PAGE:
The World Bank strategy balances reconstruction needs with long-term economic development. Reconstruction work focuses on housing and electricity. In housing, the neighborhood reconstruction approach is being used, which includes infrastructure improvements in neighborhoods along with housing repair and reconstruction and rental subsidies, to facilitate return of displaced persons from camps into neighborhoods. In the electricity sector, support is centered on increasing access and quality of service, improving management of the public electricity utility, and reducing Government transfers over time.
Beyond reconstruction, the World Bank Group supports government efforts to reduce its vulnerability to natural disasters, reconstruct critical infrastructure, build human capital, promote decentralized and inclusive growth, and strengthen governance.
Investment operations in disaster risk management to improve nation-wide disaster response capacity and enhance the resiliency of critical transport infrastructure are complemented by strategic use of trust fund resources (Global Facility for Disaster Reduction and Recovery), which has led to building codes for public building as well as a multi-hazard assessment following the earthquake. To support the building of human capital, the Bank finances tuition waivers and school feeding for children in primary schools, as well as improvements in the quality of education. It also finances health services for mothers and children under 5, referrals and waivers for health services to vulnerable people in remote areas, and cholera prevention education and treatment.
To help revitalize the economy in a way that incorporates inclusive growth and decentralization, the Bank finances improved agriculture public services to increase yields and rural incomes, small scale, local infrastructure using a community-driven approach, and is investing in regional growth poles and working closely with the IFC to improve the business environment and create jobs.
Through budget support, the Bank has helped the government close its fiscal deficit and continues to support its effort to reform public financial management, increasing the transparency and efficiency of public spending.
Improving governance and building government capacity is a cross-cutting theme of the World Bank program. All of the projects focus on strengthening the role of State institutions, including building capacity to set effective public policies and deliver services to the people. The Bank program also contributes to this objective by providing all of its financing to the State.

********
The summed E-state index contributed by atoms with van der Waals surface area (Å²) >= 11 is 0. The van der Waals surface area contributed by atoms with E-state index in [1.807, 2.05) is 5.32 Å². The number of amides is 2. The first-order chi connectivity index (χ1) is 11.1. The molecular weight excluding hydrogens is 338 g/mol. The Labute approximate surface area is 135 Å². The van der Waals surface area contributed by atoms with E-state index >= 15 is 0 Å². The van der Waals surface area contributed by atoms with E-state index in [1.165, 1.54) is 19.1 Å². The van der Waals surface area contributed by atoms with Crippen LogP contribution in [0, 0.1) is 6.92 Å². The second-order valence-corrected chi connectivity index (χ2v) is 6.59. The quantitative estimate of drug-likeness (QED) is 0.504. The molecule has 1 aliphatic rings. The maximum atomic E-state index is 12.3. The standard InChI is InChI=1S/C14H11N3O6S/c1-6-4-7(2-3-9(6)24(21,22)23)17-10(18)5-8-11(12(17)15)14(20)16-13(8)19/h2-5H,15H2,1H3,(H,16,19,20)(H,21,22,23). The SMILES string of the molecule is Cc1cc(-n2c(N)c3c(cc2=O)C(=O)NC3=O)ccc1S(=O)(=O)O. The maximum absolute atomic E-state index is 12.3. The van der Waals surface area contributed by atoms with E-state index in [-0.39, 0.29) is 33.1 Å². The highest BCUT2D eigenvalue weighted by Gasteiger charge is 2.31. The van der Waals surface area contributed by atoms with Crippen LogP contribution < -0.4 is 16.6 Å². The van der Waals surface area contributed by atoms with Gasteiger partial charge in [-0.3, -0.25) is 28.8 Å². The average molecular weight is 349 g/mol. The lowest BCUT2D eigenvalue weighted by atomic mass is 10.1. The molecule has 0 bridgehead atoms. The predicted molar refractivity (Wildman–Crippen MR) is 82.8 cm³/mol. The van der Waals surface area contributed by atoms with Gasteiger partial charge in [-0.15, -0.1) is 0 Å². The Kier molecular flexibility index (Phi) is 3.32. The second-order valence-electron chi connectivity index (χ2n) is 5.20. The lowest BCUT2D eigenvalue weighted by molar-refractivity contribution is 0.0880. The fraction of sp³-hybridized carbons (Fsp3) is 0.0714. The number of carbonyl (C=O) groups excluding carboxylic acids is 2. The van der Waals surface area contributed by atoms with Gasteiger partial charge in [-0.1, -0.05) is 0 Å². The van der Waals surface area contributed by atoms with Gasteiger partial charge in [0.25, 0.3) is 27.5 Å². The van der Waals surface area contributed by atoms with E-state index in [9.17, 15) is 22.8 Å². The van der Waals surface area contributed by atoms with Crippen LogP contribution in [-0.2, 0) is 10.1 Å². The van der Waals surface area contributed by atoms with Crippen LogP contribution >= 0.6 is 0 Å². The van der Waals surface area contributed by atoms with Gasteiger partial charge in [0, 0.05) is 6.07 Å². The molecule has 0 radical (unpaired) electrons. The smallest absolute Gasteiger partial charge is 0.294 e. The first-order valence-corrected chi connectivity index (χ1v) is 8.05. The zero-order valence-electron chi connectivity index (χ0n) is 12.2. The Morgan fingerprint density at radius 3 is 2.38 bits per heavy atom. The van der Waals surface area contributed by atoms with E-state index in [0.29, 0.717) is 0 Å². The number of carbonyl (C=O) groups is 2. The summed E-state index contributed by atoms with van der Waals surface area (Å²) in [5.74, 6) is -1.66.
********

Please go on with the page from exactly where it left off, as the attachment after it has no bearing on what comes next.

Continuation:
In response to the earthquake of 2010, the World Bank’s fund to support the poorest countries, the International Development Association, made an exceptional allocation of US$500 million to Haiti, which is many times more than the normal allocation. Of this amount, US$405 million is already at Government’s disposal in the form of ongoing projects. The remaining US$95M is expected to be approved by the Board in the first half of 2014.
The Haiti portfolio consists of 15 projects for a total commitment of $685.7 million, of which $245.1 million have been disbursed. Since the earthquake, the Bank has disbursed an average $8.3 million per month and the disbursement ratio at 9.3 percent is higher than the regional average of 6.5 percent.
Support for the private sector
The investment climate in Haiti is hampered by a number of challenges including business environment, land availability and ownership rights, access to basic infrastructure, logistic and financial services, and access to skills.
IFC’s strategy in Haiti is twofold:
- Creating immediate jobs, access to basic infrastructure, and income opportunities by making catalytic investments despite remaining challenges;
- Supporting the development of a sustainable and inclusive economy, through advisory programs that help address challenges and foster a more conducive environment for investors and for micro, small, and medium enterprises.
Since the January 2010 earthquake, IFC has committed six new investment transactions and significantly scaled up its advisory operations. To date,
IFC’s portfolio amounts to $78 million, including $26 million mobilized from other partners. IFC’s combined investment and advisory projects in Haiti have helped create 5,000 new jobs and safeguard 5,000 existing jobs.
IFC Advisory Services in Haiti has supported the business training of nearly 3,000 entrepreneurs and managers (of which 45% were women), through partner SOFIHDES.
MiCRO, an IFC Advisory Services project, will help to insure 70,000 micro-entrepreneurs against natural disasters.
Haiti Reconstruction Fund (HRF)
The HRF has emerged as the largest source of flexible finance for the reconstruction.
At the request of the Government of Haiti, the World Bank established the Haiti Reconstruction Fund (HRF) in March 2010, in partnership with the Inter-American Development Bank and the United Nations. The World Bank serves as the Fund’s trustee, as well as, secretariat and supervises some of the activities financed by the HRF. Contributions to the HRF total $396 million, of which $381 million has been received. Since the Fund began operation in June 2010, $288 million has been allocated to 19 projects.